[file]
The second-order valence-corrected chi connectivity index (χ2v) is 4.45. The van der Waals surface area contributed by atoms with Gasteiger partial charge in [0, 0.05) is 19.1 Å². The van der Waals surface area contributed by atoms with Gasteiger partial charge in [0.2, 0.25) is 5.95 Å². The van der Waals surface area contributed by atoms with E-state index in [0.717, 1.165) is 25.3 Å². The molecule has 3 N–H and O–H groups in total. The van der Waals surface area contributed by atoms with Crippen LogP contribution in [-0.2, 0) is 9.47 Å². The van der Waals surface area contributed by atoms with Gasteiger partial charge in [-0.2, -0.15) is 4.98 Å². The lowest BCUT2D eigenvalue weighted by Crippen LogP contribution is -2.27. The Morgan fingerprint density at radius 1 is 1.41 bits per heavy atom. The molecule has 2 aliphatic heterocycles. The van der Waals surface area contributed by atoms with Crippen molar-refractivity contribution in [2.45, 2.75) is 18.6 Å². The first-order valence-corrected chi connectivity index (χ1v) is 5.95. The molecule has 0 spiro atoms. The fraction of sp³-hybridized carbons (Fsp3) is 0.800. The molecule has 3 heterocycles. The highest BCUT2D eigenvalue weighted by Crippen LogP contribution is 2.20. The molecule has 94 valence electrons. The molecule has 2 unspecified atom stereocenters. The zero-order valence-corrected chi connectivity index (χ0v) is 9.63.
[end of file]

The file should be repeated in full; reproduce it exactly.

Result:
The second-order valence-corrected chi connectivity index (χ2v) is 4.45. The van der Waals surface area contributed by atoms with Gasteiger partial charge in [0, 0.05) is 19.1 Å². The van der Waals surface area contributed by atoms with Gasteiger partial charge in [0.2, 0.25) is 5.95 Å². The van der Waals surface area contributed by atoms with E-state index in [0.717, 1.165) is 25.3 Å². The molecule has 3 N–H and O–H groups in total. The van der Waals surface area contributed by atoms with Crippen LogP contribution in [-0.2, 0) is 9.47 Å². The van der Waals surface area contributed by atoms with Gasteiger partial charge in [-0.2, -0.15) is 4.98 Å². The lowest BCUT2D eigenvalue weighted by Crippen LogP contribution is -2.27. The Morgan fingerprint density at radius 1 is 1.41 bits per heavy atom. The molecule has 2 aliphatic heterocycles. The van der Waals surface area contributed by atoms with Crippen molar-refractivity contribution in [2.45, 2.75) is 18.6 Å². The first-order valence-corrected chi connectivity index (χ1v) is 5.95. The molecule has 0 spiro atoms. The fraction of sp³-hybridized carbons (Fsp3) is 0.800. The molecule has 3 heterocycles. The highest BCUT2D eigenvalue weighted by Crippen LogP contribution is 2.20. The molecule has 94 valence electrons. The molecule has 2 unspecified atom stereocenters. The zero-order valence-corrected chi connectivity index (χ0v) is 9.63.